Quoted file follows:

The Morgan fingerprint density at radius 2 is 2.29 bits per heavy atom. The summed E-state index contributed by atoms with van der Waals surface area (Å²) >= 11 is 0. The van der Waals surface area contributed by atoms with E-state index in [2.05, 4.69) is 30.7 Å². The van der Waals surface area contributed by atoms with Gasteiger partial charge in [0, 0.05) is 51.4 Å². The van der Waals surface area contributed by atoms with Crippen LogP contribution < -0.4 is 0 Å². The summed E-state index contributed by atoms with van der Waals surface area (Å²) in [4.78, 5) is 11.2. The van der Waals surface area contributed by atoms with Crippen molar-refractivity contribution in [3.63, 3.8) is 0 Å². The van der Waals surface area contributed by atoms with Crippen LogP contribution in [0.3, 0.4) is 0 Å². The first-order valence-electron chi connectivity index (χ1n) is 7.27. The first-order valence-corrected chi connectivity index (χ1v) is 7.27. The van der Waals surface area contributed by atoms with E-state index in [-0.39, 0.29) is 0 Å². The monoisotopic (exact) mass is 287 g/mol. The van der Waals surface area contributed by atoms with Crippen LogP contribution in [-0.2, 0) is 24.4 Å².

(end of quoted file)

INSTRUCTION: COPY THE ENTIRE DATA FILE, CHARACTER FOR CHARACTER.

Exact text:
The Morgan fingerprint density at radius 2 is 2.29 bits per heavy atom. The summed E-state index contributed by atoms with van der Waals surface area (Å²) >= 11 is 0. The van der Waals surface area contributed by atoms with E-state index in [2.05, 4.69) is 30.7 Å². The van der Waals surface area contributed by atoms with Gasteiger partial charge in [0, 0.05) is 51.4 Å². The van der Waals surface area contributed by atoms with Crippen LogP contribution < -0.4 is 0 Å². The summed E-state index contributed by atoms with van der Waals surface area (Å²) in [4.78, 5) is 11.2. The van der Waals surface area contributed by atoms with Crippen molar-refractivity contribution in [3.63, 3.8) is 0 Å². The van der Waals surface area contributed by atoms with Crippen LogP contribution in [0.3, 0.4) is 0 Å². The first-order valence-electron chi connectivity index (χ1n) is 7.27. The first-order valence-corrected chi connectivity index (χ1v) is 7.27. The van der Waals surface area contributed by atoms with E-state index in [-0.39, 0.29) is 0 Å². The monoisotopic (exact) mass is 287 g/mol. The van der Waals surface area contributed by atoms with Crippen LogP contribution in [-0.2, 0) is 24.4 Å².